SKOWHEGAN — Selectmen are scheduled to deal with a couple of thorny street issues during their regular meeting Tuesday night — Moody Street and Cowette Street.

The meeting is set to begin at 5:30 p.m. in the assembly room at the Town Office on Water Street.

Some residents of Moody Street want it to be a town street, not a private way, which it is now. And some residents of Cowette Street, one of a couple of town streets that are used as a shortcut between North Avenue and Madison Avenue, want that street changed into a one-way street because of heavy traffic.

Discussion about Moody Street began in December. The street, with just a handful of homes, fell through the cracks when the last six private streets to become town-accepted roads were taken over at Town Meeting in 2010.

The difference between then and now is the fact that all of the landowners in 2010 benefited from the move. This time, there are abutters whose back yards are on Moody Street and might not want to provide easements to allow the street to be a town way.

Skowhegan selectmen agreed 5-0 at their last meeting three weeks ago to have the town manager send registered letters to three property owners in the area and to get a cost estimate on a survey to see what the results of making Moody Street a town way would mean to residents and abutters.

In the meantime, the town will continue “in good faith” to plow the street.

The short, dog-leg street with three houses on it behind the Skowhegan-Madison Elks Lodge is technically not a town street like all the others in Skowhegan. It’s a private road, but it’s been plowed by the town for decades.

Town Manager Christine Almand said Monday that selectmen will have taken all the information gathered over the past three weeks and come up with a solution, which could mean closing Moody Street as a public way.

“They will determine whether to finally say we are finally going to pursue it as a town road or we’re not,” Almand said. “If it’s determined we’re not going to pursue it as a town road, then legally we have to stop plowing and doing any maintenance to that road.”

A legal opinion from the town attorney said it is against the Maine Constitution for a municipality to spend taxpayer money maintaining or cleaning up private property, which board Chairman Don Skillings said at the last meeting in January made him uncomfortable.

Almand said Monday the town has limited options if officials are unable to obtain easements from the abutters to Moody Street.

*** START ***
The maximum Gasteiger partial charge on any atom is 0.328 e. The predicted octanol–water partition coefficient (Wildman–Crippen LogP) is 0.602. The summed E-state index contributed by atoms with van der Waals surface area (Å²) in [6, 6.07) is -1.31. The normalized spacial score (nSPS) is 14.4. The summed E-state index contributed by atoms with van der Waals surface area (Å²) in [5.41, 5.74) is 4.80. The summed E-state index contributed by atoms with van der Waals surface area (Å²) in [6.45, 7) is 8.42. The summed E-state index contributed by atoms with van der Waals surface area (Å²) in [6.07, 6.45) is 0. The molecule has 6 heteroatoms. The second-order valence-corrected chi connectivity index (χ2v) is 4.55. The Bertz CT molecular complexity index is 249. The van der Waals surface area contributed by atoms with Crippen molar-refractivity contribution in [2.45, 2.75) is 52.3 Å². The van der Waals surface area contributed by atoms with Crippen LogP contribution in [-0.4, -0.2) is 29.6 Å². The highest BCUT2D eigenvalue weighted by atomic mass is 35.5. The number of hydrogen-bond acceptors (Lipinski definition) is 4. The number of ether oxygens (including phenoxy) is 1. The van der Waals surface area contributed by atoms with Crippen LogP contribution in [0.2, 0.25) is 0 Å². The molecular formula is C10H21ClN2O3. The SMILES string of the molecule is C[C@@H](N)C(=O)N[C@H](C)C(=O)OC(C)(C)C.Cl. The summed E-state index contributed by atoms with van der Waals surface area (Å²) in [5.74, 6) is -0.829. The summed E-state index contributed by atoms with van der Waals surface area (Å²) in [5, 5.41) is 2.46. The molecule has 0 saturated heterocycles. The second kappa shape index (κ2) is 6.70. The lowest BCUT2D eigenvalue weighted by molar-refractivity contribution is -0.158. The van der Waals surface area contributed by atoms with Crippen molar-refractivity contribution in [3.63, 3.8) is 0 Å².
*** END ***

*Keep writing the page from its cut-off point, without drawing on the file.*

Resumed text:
The other issue raised last month was about whether it is reasonable or even legal to stop a service such as snow plowing in an area that has been served for decades without first taking the question to residents at a town meeting.

Another issue is what would happen if there was a medical or fire emergency on Moody Street if the road is not plowed.

Almand sent out letters to the five abutters on Hanover Street, to one on Smith Street and to the Skowhegan-Madison Elks lodge.

Skip Hodgdon, chairman of the Elks lodge board of trustees, said in a letter that his board “has no interest” in seeing the section of Moody Street that crosses their property becoming a town-accepted road. They are not in favor of giving up any of their parking lot behind the lodge, which is on Silver Street.

Almand said the estimated cost of the survey would come in at about $1,950, a cost that could be picked up by the town’s legal fund. She said town officials are not sure, without a survey, where the property lines are and how much of Moody Street is on Elks property.

The Elks lodge also owns a house on Hanover Street that sits next to the club’s parking lot, Almand said. The mail box for that house is on Moody Street, further complicating the matter.

“The town at this point, with abutters either not wanting to grant easements or being wary of granting easements, it’s going to be difficult to make it a town road,” Almand said. “But if they want to pursue that, they need to go forward with the survey to see how it affects people’s properties.”

Charles and Helene Bolstridge, both 78, say they’ve lived on Moody Street since the mid-1980s, and they’re afraid town snow plows will stop coming, even as a blizzard raged outside their home on Monday.

Doug Harlow — 612-2367

[email protected]


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